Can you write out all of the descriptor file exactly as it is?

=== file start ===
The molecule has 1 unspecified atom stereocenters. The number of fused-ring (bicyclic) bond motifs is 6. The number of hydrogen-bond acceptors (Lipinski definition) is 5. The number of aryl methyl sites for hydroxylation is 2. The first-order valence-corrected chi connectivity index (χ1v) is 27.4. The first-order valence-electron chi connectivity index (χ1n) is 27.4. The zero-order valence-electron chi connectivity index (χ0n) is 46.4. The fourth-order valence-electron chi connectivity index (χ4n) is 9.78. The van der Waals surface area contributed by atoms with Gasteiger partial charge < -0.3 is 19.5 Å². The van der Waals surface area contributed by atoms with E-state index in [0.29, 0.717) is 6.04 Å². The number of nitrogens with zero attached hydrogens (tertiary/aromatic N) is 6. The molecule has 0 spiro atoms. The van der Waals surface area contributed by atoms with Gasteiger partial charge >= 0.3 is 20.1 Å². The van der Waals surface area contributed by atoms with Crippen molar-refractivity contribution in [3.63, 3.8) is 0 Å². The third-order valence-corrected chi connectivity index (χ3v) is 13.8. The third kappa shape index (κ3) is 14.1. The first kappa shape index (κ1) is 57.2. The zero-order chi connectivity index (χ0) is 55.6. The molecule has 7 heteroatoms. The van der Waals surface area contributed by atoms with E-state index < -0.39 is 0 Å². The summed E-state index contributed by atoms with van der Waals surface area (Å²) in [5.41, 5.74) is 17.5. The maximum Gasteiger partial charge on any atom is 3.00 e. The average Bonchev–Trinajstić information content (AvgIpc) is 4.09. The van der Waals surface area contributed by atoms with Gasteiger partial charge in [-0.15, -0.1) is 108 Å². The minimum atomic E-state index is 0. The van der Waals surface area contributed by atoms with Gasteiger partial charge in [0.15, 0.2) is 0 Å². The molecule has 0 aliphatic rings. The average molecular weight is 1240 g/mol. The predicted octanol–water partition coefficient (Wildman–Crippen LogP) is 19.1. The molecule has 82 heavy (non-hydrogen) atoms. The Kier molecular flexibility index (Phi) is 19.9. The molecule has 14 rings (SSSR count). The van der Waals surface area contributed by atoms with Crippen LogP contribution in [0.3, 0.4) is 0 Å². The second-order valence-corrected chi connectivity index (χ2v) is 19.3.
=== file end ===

The molecule has 1 unspecified atom stereocenters. The number of fused-ring (bicyclic) bond motifs is 6. The number of hydrogen-bond acceptors (Lipinski definition) is 5. The number of aryl methyl sites for hydroxylation is 2. The first-order valence-corrected chi connectivity index (χ1v) is 27.4. The first-order valence-electron chi connectivity index (χ1n) is 27.4. The zero-order valence-electron chi connectivity index (χ0n) is 46.4. The fourth-order valence-electron chi connectivity index (χ4n) is 9.78. The van der Waals surface area contributed by atoms with Gasteiger partial charge < -0.3 is 19.5 Å². The van der Waals surface area contributed by atoms with E-state index in [0.29, 0.717) is 6.04 Å². The number of nitrogens with zero attached hydrogens (tertiary/aromatic N) is 6. The molecule has 0 spiro atoms. The van der Waals surface area contributed by atoms with Gasteiger partial charge >= 0.3 is 20.1 Å². The van der Waals surface area contributed by atoms with Crippen molar-refractivity contribution in [3.63, 3.8) is 0 Å². The third-order valence-corrected chi connectivity index (χ3v) is 13.8. The third kappa shape index (κ3) is 14.1. The first kappa shape index (κ1) is 57.2. The zero-order chi connectivity index (χ0) is 55.6. The molecule has 7 heteroatoms. The van der Waals surface area contributed by atoms with E-state index < -0.39 is 0 Å². The summed E-state index contributed by atoms with van der Waals surface area (Å²) in [5.41, 5.74) is 17.5. The maximum Gasteiger partial charge on any atom is 3.00 e. The average Bonchev–Trinajstić information content (AvgIpc) is 4.09. The van der Waals surface area contributed by atoms with Gasteiger partial charge in [-0.15, -0.1) is 108 Å². The minimum atomic E-state index is 0. The van der Waals surface area contributed by atoms with Gasteiger partial charge in [0.15, 0.2) is 0 Å². The molecule has 0 aliphatic rings. The average molecular weight is 1240 g/mol. The predicted octanol–water partition coefficient (Wildman–Crippen LogP) is 19.1. The molecule has 82 heavy (non-hydrogen) atoms. The Kier molecular flexibility index (Phi) is 19.9. The molecule has 14 rings (SSSR count). The van der Waals surface area contributed by atoms with Crippen LogP contribution in [0.3, 0.4) is 0 Å². The second-order valence-corrected chi connectivity index (χ2v) is 19.3.